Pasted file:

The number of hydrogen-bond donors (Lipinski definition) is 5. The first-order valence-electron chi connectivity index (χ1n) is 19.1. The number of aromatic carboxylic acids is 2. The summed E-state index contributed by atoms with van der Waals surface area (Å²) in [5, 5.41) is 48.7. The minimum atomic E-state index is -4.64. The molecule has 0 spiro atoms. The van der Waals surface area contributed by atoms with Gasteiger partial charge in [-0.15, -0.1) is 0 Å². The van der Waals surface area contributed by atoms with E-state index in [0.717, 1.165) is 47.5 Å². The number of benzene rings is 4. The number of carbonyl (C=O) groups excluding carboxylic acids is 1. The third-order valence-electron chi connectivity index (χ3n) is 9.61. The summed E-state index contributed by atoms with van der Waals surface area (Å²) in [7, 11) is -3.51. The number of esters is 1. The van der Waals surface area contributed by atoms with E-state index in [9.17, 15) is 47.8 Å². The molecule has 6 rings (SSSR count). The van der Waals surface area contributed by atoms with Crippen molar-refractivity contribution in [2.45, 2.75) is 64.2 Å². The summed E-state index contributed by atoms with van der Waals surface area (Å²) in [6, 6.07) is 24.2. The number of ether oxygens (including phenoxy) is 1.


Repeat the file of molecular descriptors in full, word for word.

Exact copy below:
The number of hydrogen-bond donors (Lipinski definition) is 5. The first-order valence-electron chi connectivity index (χ1n) is 19.1. The number of aromatic carboxylic acids is 2. The summed E-state index contributed by atoms with van der Waals surface area (Å²) in [5, 5.41) is 48.7. The minimum atomic E-state index is -4.64. The molecule has 0 spiro atoms. The van der Waals surface area contributed by atoms with Gasteiger partial charge in [-0.15, -0.1) is 0 Å². The van der Waals surface area contributed by atoms with E-state index in [0.717, 1.165) is 47.5 Å². The number of benzene rings is 4. The number of carbonyl (C=O) groups excluding carboxylic acids is 1. The third-order valence-electron chi connectivity index (χ3n) is 9.61. The summed E-state index contributed by atoms with van der Waals surface area (Å²) in [7, 11) is -3.51. The number of esters is 1. The van der Waals surface area contributed by atoms with E-state index in [9.17, 15) is 47.8 Å². The molecule has 6 rings (SSSR count). The van der Waals surface area contributed by atoms with Crippen molar-refractivity contribution in [2.45, 2.75) is 64.2 Å². The summed E-state index contributed by atoms with van der Waals surface area (Å²) in [6, 6.07) is 24.2. The number of ether oxygens (including phenoxy) is 1.